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anonymous
 3 years ago
Can someone give me a real world example of a periodic function
anonymous
 3 years ago
Can someone give me a real world example of a periodic function

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anonymous
 3 years ago
Best ResponseYou've already chosen the best response.0How do I put that into a function and graph it

ParthKohli
 3 years ago
Best ResponseYou've already chosen the best response.1The time a clock shows \(n\) hours after 12 o'clock is \(12 + n \) modulo 12.

anonymous
 3 years ago
Best ResponseYou've already chosen the best response.0I hate to be a pain but could you give me an example please

ParthKohli
 3 years ago
Best ResponseYou've already chosen the best response.1\(n\) is your input and \(12 + n\) modulo 12 is the output. If you want the time shown on the clock \(4\) hours after \(12\), then you must calculate the remainder you get when you divide \(12 + 4\) by \(12\), which is \(4\).

ParthKohli
 3 years ago
Best ResponseYou've already chosen the best response.1Be honest: am I being of any help here? :)

anonymous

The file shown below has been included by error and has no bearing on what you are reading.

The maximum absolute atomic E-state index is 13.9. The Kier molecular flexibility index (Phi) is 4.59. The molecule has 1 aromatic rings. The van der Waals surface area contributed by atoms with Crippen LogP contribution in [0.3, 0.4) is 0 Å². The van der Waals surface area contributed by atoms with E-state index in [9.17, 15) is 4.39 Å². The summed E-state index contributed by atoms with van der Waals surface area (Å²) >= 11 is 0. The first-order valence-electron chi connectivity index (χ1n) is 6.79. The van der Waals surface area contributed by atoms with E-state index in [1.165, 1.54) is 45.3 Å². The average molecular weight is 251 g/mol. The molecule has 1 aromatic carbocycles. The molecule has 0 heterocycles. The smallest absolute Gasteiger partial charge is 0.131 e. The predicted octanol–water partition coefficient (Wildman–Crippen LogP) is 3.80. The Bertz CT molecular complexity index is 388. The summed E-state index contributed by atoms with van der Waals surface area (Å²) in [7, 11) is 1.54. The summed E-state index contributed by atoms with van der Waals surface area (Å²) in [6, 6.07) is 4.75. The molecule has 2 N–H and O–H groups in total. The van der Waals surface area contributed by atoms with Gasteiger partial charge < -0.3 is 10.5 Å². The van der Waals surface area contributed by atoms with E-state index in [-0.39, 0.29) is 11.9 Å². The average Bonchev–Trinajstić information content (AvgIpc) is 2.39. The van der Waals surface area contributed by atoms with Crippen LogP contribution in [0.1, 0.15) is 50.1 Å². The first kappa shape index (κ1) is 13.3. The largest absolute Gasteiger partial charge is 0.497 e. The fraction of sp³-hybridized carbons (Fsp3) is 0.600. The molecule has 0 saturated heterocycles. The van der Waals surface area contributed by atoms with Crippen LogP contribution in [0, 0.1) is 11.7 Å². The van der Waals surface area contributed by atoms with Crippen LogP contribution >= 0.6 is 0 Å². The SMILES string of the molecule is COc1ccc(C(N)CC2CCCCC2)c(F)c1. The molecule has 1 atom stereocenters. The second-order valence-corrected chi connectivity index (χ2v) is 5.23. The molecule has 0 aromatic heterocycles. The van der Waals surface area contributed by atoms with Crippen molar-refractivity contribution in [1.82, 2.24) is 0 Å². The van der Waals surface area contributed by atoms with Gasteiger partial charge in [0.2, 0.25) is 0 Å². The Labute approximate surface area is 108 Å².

3 years ago
Best ResponseYou've already chosen the best response.0Yes, I am trying to see if I am doing it correctly. But I cant understand why we divide by 12

ParthKohli
 3 years ago
Best ResponseYou've already chosen the best response.1It's a long concept. Have you heard of clock12 arithmetic?

ParthKohli
 3 years ago
Best ResponseYou've already chosen the best response.1Well, it goes like this: If you wanna add two given times on the clock, you must first add them, then calculate the "extra" amount you got there after 12. So if you wanna add 6 to 7 o'clock, it won't be 13 o'clock. It'd be 1 o'clock instead because you are 1 "extra" after 12.

ParthKohli
 3 years ago
Best ResponseYou've already chosen the best response.1OK, but you do understand that time on the clock keeps repeating right?

anonymous
 3 years ago
Best ResponseYou've already chosen the best response.0Yes I understand that and I know that cos and sin do also, but I cant express it in terms of a function

ParthKohli
 3 years ago
Best ResponseYou've already chosen the best response.1What if you want to know the time after \(x\) hours after \(12\) o'clock?

anonymous
 3 years ago
Best ResponseYou've already chosen the best response.0Not sure what you mean

ParthKohli
 3 years ago
Best ResponseYou've already chosen the best response.1After an hour, it is \(1\) o'clock. After two, it is \(2\) o'clock. You can make a table. y x 1 1 2 2 3 3 4 4 . . . . 1 13

anonymous
 3 years ago
Best ResponseYou've already chosen the best response.0Okay, i think i know where I am confused. I do not add 24 hours, I stop after 12 hours and and start over again

goformit100
 3 years ago
Best ResponseYou've already chosen the best response.0I ♥ Mathematics..... Thanks To Her..... Do To Her Love For Me, I started LOVING Mathematics...
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